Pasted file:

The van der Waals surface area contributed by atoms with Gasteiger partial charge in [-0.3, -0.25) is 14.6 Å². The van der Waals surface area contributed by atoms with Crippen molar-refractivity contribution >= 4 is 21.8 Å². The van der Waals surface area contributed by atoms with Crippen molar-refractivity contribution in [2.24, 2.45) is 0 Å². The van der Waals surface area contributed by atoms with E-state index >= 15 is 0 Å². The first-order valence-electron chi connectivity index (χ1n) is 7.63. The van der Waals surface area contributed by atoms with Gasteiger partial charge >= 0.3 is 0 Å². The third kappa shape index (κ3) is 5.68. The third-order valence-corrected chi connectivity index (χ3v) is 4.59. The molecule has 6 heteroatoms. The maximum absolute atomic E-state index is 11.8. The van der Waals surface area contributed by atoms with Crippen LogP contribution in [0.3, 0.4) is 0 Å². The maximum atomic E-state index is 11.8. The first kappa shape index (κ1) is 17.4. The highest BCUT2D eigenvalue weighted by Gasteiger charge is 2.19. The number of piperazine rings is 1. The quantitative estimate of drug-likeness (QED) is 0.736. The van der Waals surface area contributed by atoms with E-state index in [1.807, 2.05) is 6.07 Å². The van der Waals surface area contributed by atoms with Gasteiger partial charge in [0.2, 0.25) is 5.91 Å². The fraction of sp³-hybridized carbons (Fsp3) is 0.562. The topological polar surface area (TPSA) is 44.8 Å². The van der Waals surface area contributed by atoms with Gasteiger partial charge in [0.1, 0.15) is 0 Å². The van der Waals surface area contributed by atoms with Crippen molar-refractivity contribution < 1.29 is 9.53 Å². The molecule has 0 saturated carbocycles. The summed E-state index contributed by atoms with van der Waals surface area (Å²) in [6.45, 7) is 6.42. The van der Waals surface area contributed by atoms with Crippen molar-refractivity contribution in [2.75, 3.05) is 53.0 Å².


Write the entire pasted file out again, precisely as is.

The van der Waals surface area contributed by atoms with Gasteiger partial charge in [-0.3, -0.25) is 14.6 Å². The van der Waals surface area contributed by atoms with Crippen molar-refractivity contribution >= 4 is 21.8 Å². The van der Waals surface area contributed by atoms with Crippen molar-refractivity contribution in [2.24, 2.45) is 0 Å². The van der Waals surface area contributed by atoms with E-state index >= 15 is 0 Å². The first-order valence-electron chi connectivity index (χ1n) is 7.63. The van der Waals surface area contributed by atoms with Gasteiger partial charge >= 0.3 is 0 Å². The third kappa shape index (κ3) is 5.68. The third-order valence-corrected chi connectivity index (χ3v) is 4.59. The molecule has 6 heteroatoms. The maximum absolute atomic E-state index is 11.8. The van der Waals surface area contributed by atoms with Crippen LogP contribution in [0.3, 0.4) is 0 Å². The maximum atomic E-state index is 11.8. The first kappa shape index (κ1) is 17.4. The highest BCUT2D eigenvalue weighted by Gasteiger charge is 2.19. The number of piperazine rings is 1. The quantitative estimate of drug-likeness (QED) is 0.736. The van der Waals surface area contributed by atoms with E-state index in [1.807, 2.05) is 6.07 Å². The van der Waals surface area contributed by atoms with Gasteiger partial charge in [0.2, 0.25) is 5.91 Å². The fraction of sp³-hybridized carbons (Fsp3) is 0.562. The topological polar surface area (TPSA) is 44.8 Å². The van der Waals surface area contributed by atoms with Gasteiger partial charge in [0.1, 0.15) is 0 Å². The van der Waals surface area contributed by atoms with Crippen molar-refractivity contribution < 1.29 is 9.53 Å². The molecule has 0 saturated carbocycles. The summed E-state index contributed by atoms with van der Waals surface area (Å²) in [6.45, 7) is 6.42. The van der Waals surface area contributed by atoms with Crippen molar-refractivity contribution in [2.75, 3.05) is 53.0 Å².